Mapping Of Invasive Phragmites (Common Reed) In Gulf Of Mexico Coastal Wetlands Using Multispectral Imagery And Small Unmanned Aerial Systems

Environmental Monitoring
International Journal Of Remote Sensing Vol. 38 , Iss. 8-10,2017

Abstract:  In coastal wetlands of the Gulf of Mexico, the invasive plant species Phragmites australis (common reed) rapidly alters the ecology of a site by shifting plant communities from heterogeneous mixtures of plant species to homogenous stands of Phragmites. Phragmites grows in very dense stands at an average height of 4.6 m and outcompetes native plants for resources. To restore affected wetlands, resource managers require an accurate map of Phragmites locations. Previous studies have used satellite and manned aircraft-based remote-sensing images to map Phragmites in relatively large areas at a coarse scale; however, low-altitude high-spatial-resolution pixel-based classification approaches would improve the mapping accuracy. This study explores the supervised classification methods to accurately map Phragmites in the coastal wetlands at the delta of the Pearl River in Louisiana and Mississippi, USA, using high-resolution (8 cm ground sample distance; GSD) multispectral imagery collected from a small unmanned aerial system platform at an altitude of 120 m. We create a map through pixel-based Support Vector Machines (SVM) classification using blue, green, red, red edge, and near-infrared spectral bands along with a digital surface model (DSM), vegetation indices, and morphological attribute profiles (MAPs) as features. This study also demonstrates the effects of different features and their usefulness in generating an accurate map of Phragmites locations. Accuracy assessment based on a) a subset of training/testing samples (to show classifier performance) and b) the entire ground reference (GR) map (to show the quality of mapping) is demonstrated. Kappa, overall accuracy (OA), class accuracies, and their confidence intervals (CIs) are reported. An OA of 91% and kappa of 63 is achieved. The results of this study indicate that features such as MAPs are very useful in accurately mapping invasive Phragmites compared with existing region-based approaches.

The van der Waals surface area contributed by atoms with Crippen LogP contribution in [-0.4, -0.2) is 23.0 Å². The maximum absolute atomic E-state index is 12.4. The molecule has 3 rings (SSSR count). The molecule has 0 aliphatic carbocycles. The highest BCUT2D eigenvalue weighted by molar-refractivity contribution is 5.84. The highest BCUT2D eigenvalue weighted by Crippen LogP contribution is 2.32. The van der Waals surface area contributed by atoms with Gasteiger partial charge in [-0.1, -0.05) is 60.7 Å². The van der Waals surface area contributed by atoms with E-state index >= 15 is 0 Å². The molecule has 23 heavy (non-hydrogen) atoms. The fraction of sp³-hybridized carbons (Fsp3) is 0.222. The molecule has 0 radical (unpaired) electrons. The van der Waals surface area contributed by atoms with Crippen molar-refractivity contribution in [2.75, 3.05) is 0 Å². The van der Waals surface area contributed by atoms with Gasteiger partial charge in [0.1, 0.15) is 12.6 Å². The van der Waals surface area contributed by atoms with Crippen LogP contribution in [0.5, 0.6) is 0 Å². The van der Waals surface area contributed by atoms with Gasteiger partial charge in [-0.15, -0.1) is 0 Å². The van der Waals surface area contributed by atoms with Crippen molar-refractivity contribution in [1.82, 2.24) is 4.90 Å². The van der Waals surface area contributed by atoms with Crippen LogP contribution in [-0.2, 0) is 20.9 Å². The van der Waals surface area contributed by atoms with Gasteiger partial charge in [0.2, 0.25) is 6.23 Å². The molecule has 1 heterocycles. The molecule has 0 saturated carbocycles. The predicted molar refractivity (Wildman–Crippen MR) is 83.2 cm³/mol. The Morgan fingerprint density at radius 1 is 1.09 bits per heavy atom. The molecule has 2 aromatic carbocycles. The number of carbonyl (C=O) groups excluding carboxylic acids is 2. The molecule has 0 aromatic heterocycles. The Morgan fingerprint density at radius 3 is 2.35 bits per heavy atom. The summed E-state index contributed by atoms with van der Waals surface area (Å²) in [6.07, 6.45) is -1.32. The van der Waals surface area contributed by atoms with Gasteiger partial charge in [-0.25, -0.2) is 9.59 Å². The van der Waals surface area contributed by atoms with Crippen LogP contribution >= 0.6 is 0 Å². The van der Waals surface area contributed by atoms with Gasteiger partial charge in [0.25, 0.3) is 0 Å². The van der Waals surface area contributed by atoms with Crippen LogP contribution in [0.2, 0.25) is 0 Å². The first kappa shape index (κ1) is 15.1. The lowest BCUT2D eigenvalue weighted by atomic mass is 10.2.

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Authors: Sathishkumar Samiappan, Gray Turnage, Lee Allen Hathcock, Robert Moorhead

Associations: Geosystems Research Institute, Mississippi State University

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